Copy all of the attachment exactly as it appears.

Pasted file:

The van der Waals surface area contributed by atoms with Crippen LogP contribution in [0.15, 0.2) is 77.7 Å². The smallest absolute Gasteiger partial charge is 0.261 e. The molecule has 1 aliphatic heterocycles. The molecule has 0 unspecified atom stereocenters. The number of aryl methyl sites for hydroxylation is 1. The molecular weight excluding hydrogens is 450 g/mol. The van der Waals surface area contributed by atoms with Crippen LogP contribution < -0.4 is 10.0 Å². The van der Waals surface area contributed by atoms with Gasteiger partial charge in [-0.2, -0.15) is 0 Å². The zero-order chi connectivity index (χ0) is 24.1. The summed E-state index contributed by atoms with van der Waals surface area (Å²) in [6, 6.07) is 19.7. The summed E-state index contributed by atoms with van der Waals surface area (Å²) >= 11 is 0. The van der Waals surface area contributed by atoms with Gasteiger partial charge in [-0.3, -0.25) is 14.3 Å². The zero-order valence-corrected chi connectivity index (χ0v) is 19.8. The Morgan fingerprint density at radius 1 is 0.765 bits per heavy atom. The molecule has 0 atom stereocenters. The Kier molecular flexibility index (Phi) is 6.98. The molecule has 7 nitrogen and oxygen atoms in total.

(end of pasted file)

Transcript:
The van der Waals surface area contributed by atoms with Crippen LogP contribution in [0.15, 0.2) is 77.7 Å². The smallest absolute Gasteiger partial charge is 0.261 e. The molecule has 1 aliphatic heterocycles. The molecule has 0 unspecified atom stereocenters. The number of aryl methyl sites for hydroxylation is 1. The molecular weight excluding hydrogens is 450 g/mol. The van der Waals surface area contributed by atoms with Crippen LogP contribution < -0.4 is 10.0 Å². The van der Waals surface area contributed by atoms with Gasteiger partial charge in [-0.2, -0.15) is 0 Å². The zero-order chi connectivity index (χ0) is 24.1. The summed E-state index contributed by atoms with van der Waals surface area (Å²) in [6, 6.07) is 19.7. The summed E-state index contributed by atoms with van der Waals surface area (Å²) >= 11 is 0. The van der Waals surface area contributed by atoms with Gasteiger partial charge in [-0.3, -0.25) is 14.3 Å². The zero-order valence-corrected chi connectivity index (χ0v) is 19.8. The Morgan fingerprint density at radius 1 is 0.765 bits per heavy atom. The molecule has 0 atom stereocenters. The Kier molecular flexibility index (Phi) is 6.98. The molecule has 7 nitrogen and oxygen atoms in total.